by Amy Johnson (aka Mrs. Plant in Texas)
- 1 package of Trader Joe’s 10-minute Farro, cooked according to package directions OR 1 ½ cups of cooked farro (cooking instructions, below), cooled
- 1 cucumber, peel and remove center core, then dice
- 1 small zucchini, diced very small
- 1 cup of cherry or grape tomatoes, chopped into quarters
- ½ yellow bell pepper, diced small
- ½ red bell pepper, diced small
- ¼ red onion, diced finely
- ¼ cup of Kalamata olives, chopped
- ¼ cup of black olives, chopped
- ¼ cup fresh basil, cut into thin ribbons
- 2 T. fresh lemon juice
- 1 T red wine vinegar
- 2 T. of the brine from the Kalamata olives
- 1 garlic clove
- 1 Medjool date, pitted
- 1/2 t. oregano
- ½ t. chia seeds
- ¼ t. salt
- ¼ t. black pepper
Add 2 ½ cups water and 1 cup of farro to a saucepan, bring to a boil, then simmer for 25-40 minutes until it reaches an al dente texture. This will probably make more than you need, but the yield varies in size so you want to make sure you have enough for the recipe (1 ½ cups of cooked farro).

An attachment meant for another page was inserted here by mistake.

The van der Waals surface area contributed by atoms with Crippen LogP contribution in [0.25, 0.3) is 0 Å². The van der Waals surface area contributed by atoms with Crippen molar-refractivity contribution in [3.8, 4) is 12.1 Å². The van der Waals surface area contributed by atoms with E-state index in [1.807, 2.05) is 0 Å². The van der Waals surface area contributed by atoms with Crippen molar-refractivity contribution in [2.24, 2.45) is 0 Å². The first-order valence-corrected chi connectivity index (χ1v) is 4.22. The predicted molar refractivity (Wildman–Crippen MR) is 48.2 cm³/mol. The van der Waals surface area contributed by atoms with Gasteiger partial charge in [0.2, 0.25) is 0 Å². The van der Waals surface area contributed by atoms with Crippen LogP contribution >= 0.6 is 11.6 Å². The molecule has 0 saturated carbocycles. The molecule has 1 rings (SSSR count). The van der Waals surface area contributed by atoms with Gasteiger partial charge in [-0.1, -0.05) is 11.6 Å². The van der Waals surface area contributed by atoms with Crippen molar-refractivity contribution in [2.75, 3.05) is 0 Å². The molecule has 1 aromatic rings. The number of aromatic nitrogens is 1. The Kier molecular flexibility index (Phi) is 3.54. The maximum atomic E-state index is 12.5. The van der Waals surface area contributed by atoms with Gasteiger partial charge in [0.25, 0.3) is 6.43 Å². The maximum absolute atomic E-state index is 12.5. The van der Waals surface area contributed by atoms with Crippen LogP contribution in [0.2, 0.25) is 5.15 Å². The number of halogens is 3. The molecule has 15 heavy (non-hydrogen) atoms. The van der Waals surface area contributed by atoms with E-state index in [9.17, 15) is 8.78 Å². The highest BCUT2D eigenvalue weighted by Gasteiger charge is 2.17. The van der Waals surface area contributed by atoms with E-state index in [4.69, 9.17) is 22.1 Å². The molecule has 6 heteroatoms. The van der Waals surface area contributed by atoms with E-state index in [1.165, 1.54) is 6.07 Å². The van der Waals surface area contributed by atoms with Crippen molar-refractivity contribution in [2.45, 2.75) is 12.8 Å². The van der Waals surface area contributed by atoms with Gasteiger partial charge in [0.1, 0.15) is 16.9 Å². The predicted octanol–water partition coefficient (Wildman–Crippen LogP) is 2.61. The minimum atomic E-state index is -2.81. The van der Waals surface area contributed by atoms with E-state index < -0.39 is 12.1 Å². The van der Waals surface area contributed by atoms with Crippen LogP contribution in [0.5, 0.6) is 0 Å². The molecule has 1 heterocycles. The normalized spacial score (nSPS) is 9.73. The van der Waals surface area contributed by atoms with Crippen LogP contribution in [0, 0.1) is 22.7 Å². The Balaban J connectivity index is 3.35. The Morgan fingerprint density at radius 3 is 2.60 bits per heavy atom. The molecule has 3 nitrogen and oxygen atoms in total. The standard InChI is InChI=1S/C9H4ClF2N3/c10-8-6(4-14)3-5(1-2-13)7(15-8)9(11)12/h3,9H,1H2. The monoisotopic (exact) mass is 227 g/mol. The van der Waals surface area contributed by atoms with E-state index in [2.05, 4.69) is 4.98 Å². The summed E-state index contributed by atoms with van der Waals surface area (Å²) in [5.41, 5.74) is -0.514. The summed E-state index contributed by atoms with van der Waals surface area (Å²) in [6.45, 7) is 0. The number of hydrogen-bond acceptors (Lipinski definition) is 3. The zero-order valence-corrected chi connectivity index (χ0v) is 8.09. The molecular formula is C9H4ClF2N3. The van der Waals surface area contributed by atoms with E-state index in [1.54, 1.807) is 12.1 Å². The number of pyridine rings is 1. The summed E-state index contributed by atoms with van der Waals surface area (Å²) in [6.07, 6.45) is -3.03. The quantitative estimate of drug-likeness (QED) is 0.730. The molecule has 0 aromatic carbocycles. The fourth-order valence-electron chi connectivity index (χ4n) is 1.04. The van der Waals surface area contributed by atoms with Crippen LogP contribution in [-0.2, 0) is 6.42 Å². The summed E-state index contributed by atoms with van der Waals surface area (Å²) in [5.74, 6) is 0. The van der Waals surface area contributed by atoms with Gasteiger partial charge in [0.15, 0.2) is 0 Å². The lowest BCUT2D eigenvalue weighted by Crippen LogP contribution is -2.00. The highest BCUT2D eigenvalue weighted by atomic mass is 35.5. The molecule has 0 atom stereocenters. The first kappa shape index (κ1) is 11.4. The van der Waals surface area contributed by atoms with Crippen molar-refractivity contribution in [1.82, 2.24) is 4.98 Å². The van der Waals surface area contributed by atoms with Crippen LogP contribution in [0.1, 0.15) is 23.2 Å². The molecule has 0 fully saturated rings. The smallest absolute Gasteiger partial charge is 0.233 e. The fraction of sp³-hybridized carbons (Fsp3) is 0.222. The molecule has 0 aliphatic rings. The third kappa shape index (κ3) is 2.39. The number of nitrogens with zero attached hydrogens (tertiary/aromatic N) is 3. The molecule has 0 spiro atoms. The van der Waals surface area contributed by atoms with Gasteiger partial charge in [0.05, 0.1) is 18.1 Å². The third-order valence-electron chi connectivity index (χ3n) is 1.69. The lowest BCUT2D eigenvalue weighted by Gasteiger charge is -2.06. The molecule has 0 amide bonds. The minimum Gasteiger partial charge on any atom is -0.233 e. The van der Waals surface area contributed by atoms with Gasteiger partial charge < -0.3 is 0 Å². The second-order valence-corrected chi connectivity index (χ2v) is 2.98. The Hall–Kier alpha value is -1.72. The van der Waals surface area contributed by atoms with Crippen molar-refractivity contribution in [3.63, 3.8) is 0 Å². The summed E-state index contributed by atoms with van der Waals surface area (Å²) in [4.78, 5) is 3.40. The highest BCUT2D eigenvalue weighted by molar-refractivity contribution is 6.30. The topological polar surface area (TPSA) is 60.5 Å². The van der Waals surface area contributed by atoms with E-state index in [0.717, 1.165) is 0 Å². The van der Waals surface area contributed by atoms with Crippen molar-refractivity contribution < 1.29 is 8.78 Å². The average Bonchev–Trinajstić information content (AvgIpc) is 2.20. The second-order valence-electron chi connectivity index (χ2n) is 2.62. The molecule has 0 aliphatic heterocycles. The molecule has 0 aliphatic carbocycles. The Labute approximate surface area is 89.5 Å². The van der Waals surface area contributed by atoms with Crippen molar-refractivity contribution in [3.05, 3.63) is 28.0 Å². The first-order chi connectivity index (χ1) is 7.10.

- In a large bowl or container, combine cooked and cooled farro with the cucumber, zucchini, peppers, tomatoes, olives and basil.
- In a small cup-style blender, combine the dressing ingredients and blend until the date is pulverized well. Pour the dressing into the salad and stir well to coat. Add salt and pepper to taste. Refrigerate before serving.
Farro is an ancient wheat grain (also called “emmer”) that is a showstopper in salads, with fruit, as a breakfast grain, and even as a traditional pasta replacement. It has a slight chewiness (al dente) to it, so it is heartier than pasta and is often used in place of it. This farro salad (with a Mediterranean flair) is perfect to make for a luncheon, a potluck, or for your lunches next week!
Recipe by Amy Johnson, aka Mrs. Plant in Texas
Amy is a home chef living medicine-free in Frisco, Texas. She works with patients who have been diagnosed with dietary illnesses like obesity, hypertension, Type 2 diabetes, high cholesterol, etc. to prevent and reverse these illnesses through a whole foods plant-based lifestyle. Before her journey, Amy was taking medication three times a day for Type 2 diabetes and high cholesterol, as well as struggling with severe osteopenia and obesity. After adopting a plant-based lifestyle, she has been able to get off her medications, lose weight (finally!), and run!
Visit her website at www.mrsplantintexas.com for hundreds of whole foods plant-based (no oil!) recipes, as well as cooking tips and plant-based education. Or, follow her on Facebook: www.facebook.com/mrsplantintexas, on Instagram: mrsplantintexas, or on YouTube: www.youtube.com/mrsplantintexas.